When did "being in the middle" become a bad thing?
Hey, it isn't so tough Jan.
Every eldest (me) and baby (my sister)will tell you that.
I would ask our middle sibling what he thinks but I can't remember his name right now.
In finishing work, the middle is usually where we need to be. Remember, our work is often used to bring together colors already in a room like wood, granite, textiles, and paint colors. Center is the safest place.
I recently had a nice conversation with a Finishing Acts reader about his kitchen project and it is the perfect example of using a mid-range finish to complete a room. Like many homes now, Mark's Kitchen is part of an open floor plan which presents a challenge in transitioning from one room to another. Mark and his wife Sheila did a great job transforming their cabinets from white to a rich dark brown with red tones. They also upgraded their countertops to this:
The backsplash and floor tile are both tumbled marble looks toward the lighter end of the spectrum.
The adjoining walls are painted in a neutral beige color, again leaning more to the lighter side.
Now for the common dilemma. What will balance the darkest element-in this case the cabinet-with the lighter stone, counter, and paint color in the kitchen?
Using the lighter paint color is a flat contrast to the cabinets.
The couple tried a red.
But this proved too close tonally to the cabinets and a sharp contrast to the adjoining rooms. The other option would be a color with a green base (think your color wheel compliments).
The above color works with the cabinets and tile but does nothing for the countertop.
This is when I pull out a paint deck and find the strips that most closely match the lightest and darkest elements in the room (for color range). Then I narrow the strips down to the few that match the piece with the most color (in this case the solid surface countertop) to get my color tones.
In general, concentrating on the middle 3 colors of a strip will give you a lot to work with. I pulled the darkest brown fleck from the countertop to make my final 3 paint strip selections for Mark's kitchen. But color is only part of balance. The other consideration is texture. Again, a middle layered finish (not too flat and not too chunky) is just right.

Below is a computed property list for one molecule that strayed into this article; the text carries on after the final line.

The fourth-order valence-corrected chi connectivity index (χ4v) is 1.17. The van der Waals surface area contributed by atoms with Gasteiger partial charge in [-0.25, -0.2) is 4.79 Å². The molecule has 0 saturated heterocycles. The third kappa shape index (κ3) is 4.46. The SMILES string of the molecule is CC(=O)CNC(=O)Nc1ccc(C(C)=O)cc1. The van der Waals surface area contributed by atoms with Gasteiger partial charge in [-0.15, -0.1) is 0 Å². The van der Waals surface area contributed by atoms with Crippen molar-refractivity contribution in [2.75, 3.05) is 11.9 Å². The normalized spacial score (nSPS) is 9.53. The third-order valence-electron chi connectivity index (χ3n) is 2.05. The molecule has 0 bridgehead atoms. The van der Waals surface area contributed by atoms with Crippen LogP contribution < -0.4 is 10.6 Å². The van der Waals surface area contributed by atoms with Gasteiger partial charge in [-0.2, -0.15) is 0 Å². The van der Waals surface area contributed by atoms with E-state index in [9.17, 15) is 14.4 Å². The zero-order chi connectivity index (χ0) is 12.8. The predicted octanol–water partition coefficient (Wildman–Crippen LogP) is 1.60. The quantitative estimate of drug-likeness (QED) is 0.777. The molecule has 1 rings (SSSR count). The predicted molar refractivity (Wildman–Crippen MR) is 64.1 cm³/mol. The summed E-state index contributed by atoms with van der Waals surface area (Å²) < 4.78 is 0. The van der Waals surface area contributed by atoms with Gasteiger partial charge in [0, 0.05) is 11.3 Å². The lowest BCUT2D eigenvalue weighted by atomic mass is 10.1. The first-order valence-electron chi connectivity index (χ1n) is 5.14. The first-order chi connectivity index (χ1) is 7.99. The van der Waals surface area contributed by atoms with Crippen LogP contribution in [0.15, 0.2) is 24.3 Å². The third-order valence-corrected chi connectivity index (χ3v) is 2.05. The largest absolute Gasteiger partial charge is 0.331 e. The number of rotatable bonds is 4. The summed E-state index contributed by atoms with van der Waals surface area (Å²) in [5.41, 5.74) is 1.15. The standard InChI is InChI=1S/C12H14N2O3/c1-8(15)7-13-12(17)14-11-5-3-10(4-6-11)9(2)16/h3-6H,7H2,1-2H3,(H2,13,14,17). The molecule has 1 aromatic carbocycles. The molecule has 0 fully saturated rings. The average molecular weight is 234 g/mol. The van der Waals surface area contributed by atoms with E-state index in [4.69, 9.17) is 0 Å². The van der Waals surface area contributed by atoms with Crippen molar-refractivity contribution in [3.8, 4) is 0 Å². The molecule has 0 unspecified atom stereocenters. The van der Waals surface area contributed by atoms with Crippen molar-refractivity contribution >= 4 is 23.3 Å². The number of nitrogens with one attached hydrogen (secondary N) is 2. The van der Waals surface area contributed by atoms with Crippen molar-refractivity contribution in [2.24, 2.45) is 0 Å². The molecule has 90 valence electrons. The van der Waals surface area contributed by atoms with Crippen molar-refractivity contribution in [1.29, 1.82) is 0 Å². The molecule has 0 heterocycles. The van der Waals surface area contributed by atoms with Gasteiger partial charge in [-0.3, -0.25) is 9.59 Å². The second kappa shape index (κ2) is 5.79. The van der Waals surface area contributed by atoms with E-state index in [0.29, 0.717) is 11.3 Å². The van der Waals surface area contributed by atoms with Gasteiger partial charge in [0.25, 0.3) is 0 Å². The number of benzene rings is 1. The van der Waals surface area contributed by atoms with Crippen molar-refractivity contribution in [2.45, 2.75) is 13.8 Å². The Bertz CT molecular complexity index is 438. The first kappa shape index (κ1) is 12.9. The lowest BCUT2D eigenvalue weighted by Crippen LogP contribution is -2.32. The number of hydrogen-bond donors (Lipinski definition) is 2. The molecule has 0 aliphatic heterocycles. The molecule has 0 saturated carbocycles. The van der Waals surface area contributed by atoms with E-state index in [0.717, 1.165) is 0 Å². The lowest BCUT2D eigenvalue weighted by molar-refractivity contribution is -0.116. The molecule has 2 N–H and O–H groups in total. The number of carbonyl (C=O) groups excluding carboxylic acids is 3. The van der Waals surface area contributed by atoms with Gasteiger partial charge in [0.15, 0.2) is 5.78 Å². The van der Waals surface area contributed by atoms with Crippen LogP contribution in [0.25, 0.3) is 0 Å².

Finish Number One:
I started with Brown Sapphire Venetian Gem troweled in a high/low coat. This is a warm red brown color that is two shades lighter then the cabinets and very similar to the darkest fleck in the counter sample.
Over the dried Venetian Gen, I applied a layer of Antique Parchment Lustersuede. This shade is two shades down from the lighter colored stones/paint color and is also found in the countertop sample. The Lustersuede is left heavier in areas and pulled tighter in others.
I use a damp cloth to soften the Antique Parchment as I trowel it over the surface.
When the Lustersuede dried, I mixed a tinted glaze of 3 parts Aquacreme and 1 part Asphaltum Trans-oxide color. I brushed on my glaze and softened/removed some glaze with a damp cloth. Spritzing the surface with water and blotting with the cloth will remove more of the glaze.
A pretty mid-range finish with enough texture and sheen to be interesting.
Finish Number Two: This finish begins with a rolled coat of Brown Suede Lusterstone. Again, a color selected because it is close match to the darker colors in the solid surface.
For the next layer, I popped on more Brown Suede and some Antique Parchment Lusterstone.
This is called working "wet into wet" as the two colored are applied at the same time and lap on top of each other. When a 2'x2' section is popped on, use the trowel at that 45 degree angle to gently flatten the tips and blend the plaster.
Go for 60% Brown Suede to 40% of the Antique Parchment for 90% coverage over the base rolled coat.
For the final layer, I tightly blade Antique Parchment over the high/low coat. I have the trowel blade more on the edge. Spritzing the surface with water will allow you to spread this final layer more finely and show more of the under color.
This is a pretty mid-range finish that has less color and shine then the first finish.
Either finish would be a great compliment to Mark's Kitchen and are easy DIY projects. Both finishes are 3 steps working over a base of eggshell paint with a product price of about $122 - $110 (that is .61 cents a square foot for 200 square feet).
So don't dismiss the middle. Lots of good things happen there!